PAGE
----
Trying to analyse where it went wrong for Tyrone against Donegal on Sunday I could not help but feel that the better team had actually lost the game. The first twenty to twenty five minutes saw the Red Hands produce some of the best football of the past couple of years as they turned Donegal over time after time and switched play to great effect to create scoring opportunities. Tyrone players attacked and defended in waves and for that period of time it looked like there was only going to be one winner. The one great disappointment from a Tyrone point of view was that their dominance in terms of territory and possession were not reflected on the scoreboard. Several very scorable chances were missed and one or two players took the wrong options when colleagues were better placed.
However at that stage Tyrone were so much on top that few if any could have foreseen what transpired over the remainder of the game. Donegal had been all at sea when they made their first change bringing Michael Hegarty on after twenty minutes. Hegarty helped to steady the ship and his ball carrying and link up play gave the Donegal defence some much needed respite in the last ten minutes of the first half. Up until then the Tir Conaill men had been chasing shadows as they were swamped by a sea of white and red. The final ten minutes of the half changed the game as Donegal hit three unanswered points, all of which came from unforced errors by Tyrone, to go in at half time two behind when in fact they should have been trailing by at least ten. Those three scores, and Michael Murphy’s point after half time, were scores that Donegal did not have to work too hard to create. As sublime as some of Tyrone’s play was in that opening period they made several school boy errors which ultimately cost them the game.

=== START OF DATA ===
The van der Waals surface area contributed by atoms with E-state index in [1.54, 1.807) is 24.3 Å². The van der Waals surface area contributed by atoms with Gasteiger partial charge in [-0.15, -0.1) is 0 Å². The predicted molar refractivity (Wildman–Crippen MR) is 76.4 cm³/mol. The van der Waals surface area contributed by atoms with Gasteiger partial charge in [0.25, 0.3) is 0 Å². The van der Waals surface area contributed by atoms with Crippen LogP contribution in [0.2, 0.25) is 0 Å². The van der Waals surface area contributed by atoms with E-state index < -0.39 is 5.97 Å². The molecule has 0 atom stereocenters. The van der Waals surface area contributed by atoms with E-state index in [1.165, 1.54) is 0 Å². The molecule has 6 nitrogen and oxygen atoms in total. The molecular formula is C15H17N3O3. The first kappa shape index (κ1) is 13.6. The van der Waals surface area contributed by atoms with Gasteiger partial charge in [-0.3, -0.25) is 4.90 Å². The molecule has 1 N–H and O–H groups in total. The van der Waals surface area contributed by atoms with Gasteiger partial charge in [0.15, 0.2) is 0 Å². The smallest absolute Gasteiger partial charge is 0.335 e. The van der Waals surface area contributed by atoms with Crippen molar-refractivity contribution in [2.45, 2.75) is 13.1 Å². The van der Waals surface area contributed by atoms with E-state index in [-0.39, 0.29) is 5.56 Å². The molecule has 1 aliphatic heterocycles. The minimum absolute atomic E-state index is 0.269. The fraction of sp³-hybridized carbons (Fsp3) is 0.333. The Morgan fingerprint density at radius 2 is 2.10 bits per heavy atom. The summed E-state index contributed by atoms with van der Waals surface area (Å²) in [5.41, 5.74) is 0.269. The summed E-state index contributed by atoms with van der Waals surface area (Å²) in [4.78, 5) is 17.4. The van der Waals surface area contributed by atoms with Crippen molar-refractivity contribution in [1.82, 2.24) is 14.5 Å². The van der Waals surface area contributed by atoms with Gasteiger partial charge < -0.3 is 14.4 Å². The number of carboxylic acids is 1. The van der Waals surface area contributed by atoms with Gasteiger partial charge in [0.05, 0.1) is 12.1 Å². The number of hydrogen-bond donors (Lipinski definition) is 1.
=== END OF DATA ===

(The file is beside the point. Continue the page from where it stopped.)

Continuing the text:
Again in the second half balls were spilled that should have been retained and both of Donegal’s goals came when Tyrone failed to retain possession and the ball was turned over. But that is the nature of football and Donegal took full advantage of their chances when they were presented.
Tyrone’s dreams of a third Ulster title in a row are gone and they now have to face the difficult route of the qualifiers. Mickey Harte will have been very disappointed to have lost yesterday’s game but he knows his team were most unlucky to be beaten. Over the seventy plus minutes they were the better side but that is not to say they cannot improve. The time may have come to freshen up the side and introduce two or three new faces and possibly consider a change in role for the captain. Tyrone needed inspiration in the last ten minutes or so in that game and introducing a player like Brian Dooher at that time would have given the players and supporters a huge lift and could have made a massive difference to the outcome.